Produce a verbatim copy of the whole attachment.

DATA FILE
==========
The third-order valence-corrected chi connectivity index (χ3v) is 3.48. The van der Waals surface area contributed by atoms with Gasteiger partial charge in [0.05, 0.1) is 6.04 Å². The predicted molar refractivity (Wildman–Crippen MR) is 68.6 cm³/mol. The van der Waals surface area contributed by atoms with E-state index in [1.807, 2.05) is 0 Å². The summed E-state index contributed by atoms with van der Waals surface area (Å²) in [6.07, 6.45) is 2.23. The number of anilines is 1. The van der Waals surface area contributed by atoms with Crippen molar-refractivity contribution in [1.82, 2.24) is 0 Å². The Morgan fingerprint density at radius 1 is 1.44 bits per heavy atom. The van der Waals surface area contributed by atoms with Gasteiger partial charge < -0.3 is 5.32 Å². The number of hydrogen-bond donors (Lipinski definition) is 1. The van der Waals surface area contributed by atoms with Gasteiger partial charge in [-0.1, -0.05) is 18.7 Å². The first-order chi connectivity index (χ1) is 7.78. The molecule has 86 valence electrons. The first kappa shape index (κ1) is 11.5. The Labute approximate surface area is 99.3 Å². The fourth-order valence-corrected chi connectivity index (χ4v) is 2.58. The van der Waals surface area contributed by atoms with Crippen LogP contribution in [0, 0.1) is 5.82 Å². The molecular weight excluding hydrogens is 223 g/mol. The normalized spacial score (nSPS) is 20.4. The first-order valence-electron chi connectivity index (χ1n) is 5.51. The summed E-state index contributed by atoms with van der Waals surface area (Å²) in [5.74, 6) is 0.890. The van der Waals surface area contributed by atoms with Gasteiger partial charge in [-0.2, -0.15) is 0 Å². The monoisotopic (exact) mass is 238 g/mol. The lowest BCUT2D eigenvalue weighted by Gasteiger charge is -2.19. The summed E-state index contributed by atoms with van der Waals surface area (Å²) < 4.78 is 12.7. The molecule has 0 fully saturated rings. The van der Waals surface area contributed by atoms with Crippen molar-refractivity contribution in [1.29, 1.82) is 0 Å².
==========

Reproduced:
The third-order valence-corrected chi connectivity index (χ3v) is 3.48. The van der Waals surface area contributed by atoms with Gasteiger partial charge in [0.05, 0.1) is 6.04 Å². The predicted molar refractivity (Wildman–Crippen MR) is 68.6 cm³/mol. The van der Waals surface area contributed by atoms with E-state index in [1.807, 2.05) is 0 Å². The summed E-state index contributed by atoms with van der Waals surface area (Å²) in [6.07, 6.45) is 2.23. The number of anilines is 1. The van der Waals surface area contributed by atoms with Crippen molar-refractivity contribution in [1.82, 2.24) is 0 Å². The Morgan fingerprint density at radius 1 is 1.44 bits per heavy atom. The van der Waals surface area contributed by atoms with Gasteiger partial charge < -0.3 is 5.32 Å². The number of hydrogen-bond donors (Lipinski definition) is 1. The van der Waals surface area contributed by atoms with Gasteiger partial charge in [-0.1, -0.05) is 18.7 Å². The first-order chi connectivity index (χ1) is 7.78. The molecule has 86 valence electrons. The first kappa shape index (κ1) is 11.5. The Labute approximate surface area is 99.3 Å². The fourth-order valence-corrected chi connectivity index (χ4v) is 2.58. The van der Waals surface area contributed by atoms with Crippen LogP contribution in [0, 0.1) is 5.82 Å². The molecular weight excluding hydrogens is 223 g/mol. The normalized spacial score (nSPS) is 20.4. The first-order valence-electron chi connectivity index (χ1n) is 5.51. The summed E-state index contributed by atoms with van der Waals surface area (Å²) in [5.74, 6) is 0.890. The van der Waals surface area contributed by atoms with Gasteiger partial charge in [-0.2, -0.15) is 0 Å². The monoisotopic (exact) mass is 238 g/mol. The lowest BCUT2D eigenvalue weighted by Gasteiger charge is -2.19. The summed E-state index contributed by atoms with van der Waals surface area (Å²) < 4.78 is 12.7. The molecule has 0 fully saturated rings. The van der Waals surface area contributed by atoms with Crippen molar-refractivity contribution in [1.29, 1.82) is 0 Å².